William G. Simon, who headed the investigation for the FBI, declined to answer when asked what had led to the arrest—other than to say that they had been investigating the information that led to Basham for some time. (This would not be the only time that Simon’s name would appear in the national press in relation to a high profile crime during 1963.)
The FBI had raided the suspect’s apartment on January 14. After arresting Basham (an ex-con who had recently moved back to the California after leaving a job in New Orleans), the agents found what they had been looking for. Basham had laid the painting between two pieces of cardboard, which he had then secured with a safety pin and hidden on the shelf of a closet.
Basham protested his innocence. He hadn’t heard anything about the theft of the painting. He had been out walking and had just found it on the sidewalk. He insisted that he had never been within even a hundred miles of Lawrence.
The FBI started pursuing that claim.
Stokstad was relieved that the painting had been recovered. Throughout the negotiations she and Bernstein dealt with the dread that the thief might decide the authorities might be getting too close and simply decide to destroy the evidence and eliminate the painting completely. She was also relieved when initial reports indicated that, other than the cutting of the painting from its frame, the Manet was unharmed. (This would later prove to be inaccurate, as expert examination showed that the canvas had suffered twenty some abrasions.)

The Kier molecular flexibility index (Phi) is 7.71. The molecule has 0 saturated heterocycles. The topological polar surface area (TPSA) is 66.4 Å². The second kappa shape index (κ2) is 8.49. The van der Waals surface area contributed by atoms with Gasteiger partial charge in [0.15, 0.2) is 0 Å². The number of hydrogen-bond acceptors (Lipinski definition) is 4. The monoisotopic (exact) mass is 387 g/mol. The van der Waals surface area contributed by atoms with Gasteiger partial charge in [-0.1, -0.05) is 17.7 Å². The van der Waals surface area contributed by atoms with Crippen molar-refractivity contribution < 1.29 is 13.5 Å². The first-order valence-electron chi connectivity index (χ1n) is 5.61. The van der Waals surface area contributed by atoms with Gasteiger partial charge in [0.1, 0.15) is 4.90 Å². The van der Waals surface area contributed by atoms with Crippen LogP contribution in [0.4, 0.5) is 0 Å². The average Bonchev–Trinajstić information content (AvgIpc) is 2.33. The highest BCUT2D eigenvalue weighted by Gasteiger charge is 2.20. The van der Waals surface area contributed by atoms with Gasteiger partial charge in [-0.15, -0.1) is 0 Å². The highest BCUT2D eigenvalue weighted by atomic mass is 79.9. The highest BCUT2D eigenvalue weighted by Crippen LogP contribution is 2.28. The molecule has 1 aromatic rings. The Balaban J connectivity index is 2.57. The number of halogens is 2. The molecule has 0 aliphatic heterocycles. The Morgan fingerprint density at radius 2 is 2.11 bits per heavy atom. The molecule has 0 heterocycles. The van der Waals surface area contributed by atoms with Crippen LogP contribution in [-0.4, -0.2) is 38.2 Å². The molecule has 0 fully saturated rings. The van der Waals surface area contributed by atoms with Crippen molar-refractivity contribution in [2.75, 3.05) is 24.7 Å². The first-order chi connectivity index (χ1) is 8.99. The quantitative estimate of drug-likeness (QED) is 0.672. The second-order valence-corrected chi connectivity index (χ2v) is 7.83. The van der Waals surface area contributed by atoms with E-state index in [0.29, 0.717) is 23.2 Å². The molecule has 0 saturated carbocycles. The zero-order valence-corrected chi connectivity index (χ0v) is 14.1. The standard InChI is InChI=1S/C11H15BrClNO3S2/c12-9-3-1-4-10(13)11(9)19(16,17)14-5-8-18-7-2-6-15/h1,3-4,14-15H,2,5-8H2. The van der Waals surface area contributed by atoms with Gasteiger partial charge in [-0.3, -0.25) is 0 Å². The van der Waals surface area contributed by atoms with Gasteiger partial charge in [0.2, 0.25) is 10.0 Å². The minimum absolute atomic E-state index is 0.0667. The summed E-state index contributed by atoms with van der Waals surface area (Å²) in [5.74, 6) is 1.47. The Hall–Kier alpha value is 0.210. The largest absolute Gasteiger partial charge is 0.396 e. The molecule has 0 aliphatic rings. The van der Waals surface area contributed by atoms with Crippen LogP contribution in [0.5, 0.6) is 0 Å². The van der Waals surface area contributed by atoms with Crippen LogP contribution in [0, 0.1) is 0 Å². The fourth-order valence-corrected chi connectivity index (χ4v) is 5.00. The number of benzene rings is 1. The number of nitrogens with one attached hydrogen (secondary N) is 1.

On Thursday, January 24, a federal grand jury indicted Basham on charges of receiving and concealing the Manet. Not able to meet the $500 bond that had been imposed, Basham was remanded to the county jail, still maintaining his complete ignorance of the crime.
A little over two weeks later, on Lincoln’s birthday, the hunch of one of the FBI agents working the case paid off. Bigtime.
Knowing that it was a huge longshot, the agent started going through the traffic tickets that had not yet been processed by the Lawrence police department, which were filed by the state shown on the license. If the agent had just started going through the states in alphabetical order, it would have taken him a long time. But if he worked off the fact that Basham had left New Orleans shortly before the theft, he probably found the evidence fairly quickly, because one of the first tickets in the Louisiana file had Basham’s number.
It was a parking ticket dated August 27, 1962. It had been issued at 1:00 that afternoon—one block from the Spencer.
When the prosecutors told Basham about the ticket, it didn’t take him long to change his plea to guilty.
After the guilty plea the way was cleared for the Spencer to get the painting back. Before it returned full time to its home, the Manet got to spend some time close to its sister painting. It was handed over to James Roth, the conservator at the Nelson-Atkins, who set about restoring the work, which had lost chip of paint when Basham had rolled it up.
(I mentioned earlier that this was not the only nationally famous case that William Simon oversaw in 1963. On December 8, in Las Vegas, just two and a half weeks after the assassination of President Kennedy, Frank Sinatra, Jr., was kidnapped while his father was filming Robin and the Seven Hoods. Simon headed the FBI team that captured the kidnappers.)
Stokstad sent Bernstein to Los Angeles in early March to bring the painting back to Kansas. After filling out and signing a huge number of forms, Bernstein oversaw the packing of the painting. The Kansas City Star article that appeared on St. Patrick’s Day reported that the canvas was packed “between layers of form rubber held rigid by masonite slabs. A carrying handle then was attached to the masonite.”
As Bernstein was leaving the Los Angeles County Museum, a guard stopped him and asked what he was carrying, then called the County Museum director to clear Bernstein to leave.
Bernstein thought he probably surprised the guard for thanking him so many times for doing such a good job.
He may have been hoping the new guards hired by the Spencer would do as well.